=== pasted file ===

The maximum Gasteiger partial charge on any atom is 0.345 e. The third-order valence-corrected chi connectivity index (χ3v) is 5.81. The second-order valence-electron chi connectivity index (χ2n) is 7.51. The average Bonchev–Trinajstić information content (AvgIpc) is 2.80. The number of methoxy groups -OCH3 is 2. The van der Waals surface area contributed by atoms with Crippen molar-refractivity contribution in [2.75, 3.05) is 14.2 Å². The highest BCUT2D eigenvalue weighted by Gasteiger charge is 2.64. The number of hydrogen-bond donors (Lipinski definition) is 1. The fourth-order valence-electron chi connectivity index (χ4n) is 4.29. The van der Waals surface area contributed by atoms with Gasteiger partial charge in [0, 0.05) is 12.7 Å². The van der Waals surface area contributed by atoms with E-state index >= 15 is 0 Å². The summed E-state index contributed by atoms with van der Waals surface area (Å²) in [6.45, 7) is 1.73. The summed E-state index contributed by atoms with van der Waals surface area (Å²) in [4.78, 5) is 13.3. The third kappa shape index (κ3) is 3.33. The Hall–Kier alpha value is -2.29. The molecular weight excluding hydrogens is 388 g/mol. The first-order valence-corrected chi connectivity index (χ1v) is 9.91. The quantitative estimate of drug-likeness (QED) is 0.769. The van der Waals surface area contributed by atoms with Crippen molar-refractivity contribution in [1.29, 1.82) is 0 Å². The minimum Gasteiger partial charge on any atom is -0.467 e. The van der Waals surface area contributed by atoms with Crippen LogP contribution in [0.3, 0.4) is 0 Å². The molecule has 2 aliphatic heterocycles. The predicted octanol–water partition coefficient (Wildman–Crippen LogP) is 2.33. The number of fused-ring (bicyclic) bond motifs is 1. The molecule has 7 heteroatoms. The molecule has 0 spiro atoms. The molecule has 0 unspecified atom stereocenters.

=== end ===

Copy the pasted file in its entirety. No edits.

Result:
The maximum Gasteiger partial charge on any atom is 0.345 e. The third-order valence-corrected chi connectivity index (χ3v) is 5.81. The second-order valence-electron chi connectivity index (χ2n) is 7.51. The average Bonchev–Trinajstić information content (AvgIpc) is 2.80. The number of methoxy groups -OCH3 is 2. The van der Waals surface area contributed by atoms with Crippen molar-refractivity contribution in [2.75, 3.05) is 14.2 Å². The highest BCUT2D eigenvalue weighted by Gasteiger charge is 2.64. The number of hydrogen-bond donors (Lipinski definition) is 1. The fourth-order valence-electron chi connectivity index (χ4n) is 4.29. The van der Waals surface area contributed by atoms with Gasteiger partial charge in [0, 0.05) is 12.7 Å². The van der Waals surface area contributed by atoms with E-state index >= 15 is 0 Å². The summed E-state index contributed by atoms with van der Waals surface area (Å²) in [6.45, 7) is 1.73. The summed E-state index contributed by atoms with van der Waals surface area (Å²) in [4.78, 5) is 13.3. The third kappa shape index (κ3) is 3.33. The Hall–Kier alpha value is -2.29. The molecular weight excluding hydrogens is 388 g/mol. The first-order valence-corrected chi connectivity index (χ1v) is 9.91. The quantitative estimate of drug-likeness (QED) is 0.769. The van der Waals surface area contributed by atoms with Crippen molar-refractivity contribution in [1.29, 1.82) is 0 Å². The minimum Gasteiger partial charge on any atom is -0.467 e. The van der Waals surface area contributed by atoms with Crippen LogP contribution in [0.3, 0.4) is 0 Å². The molecule has 2 aliphatic heterocycles. The predicted octanol–water partition coefficient (Wildman–Crippen LogP) is 2.33. The number of fused-ring (bicyclic) bond motifs is 1. The molecule has 7 heteroatoms. The molecule has 0 spiro atoms. The molecule has 0 unspecified atom stereocenters.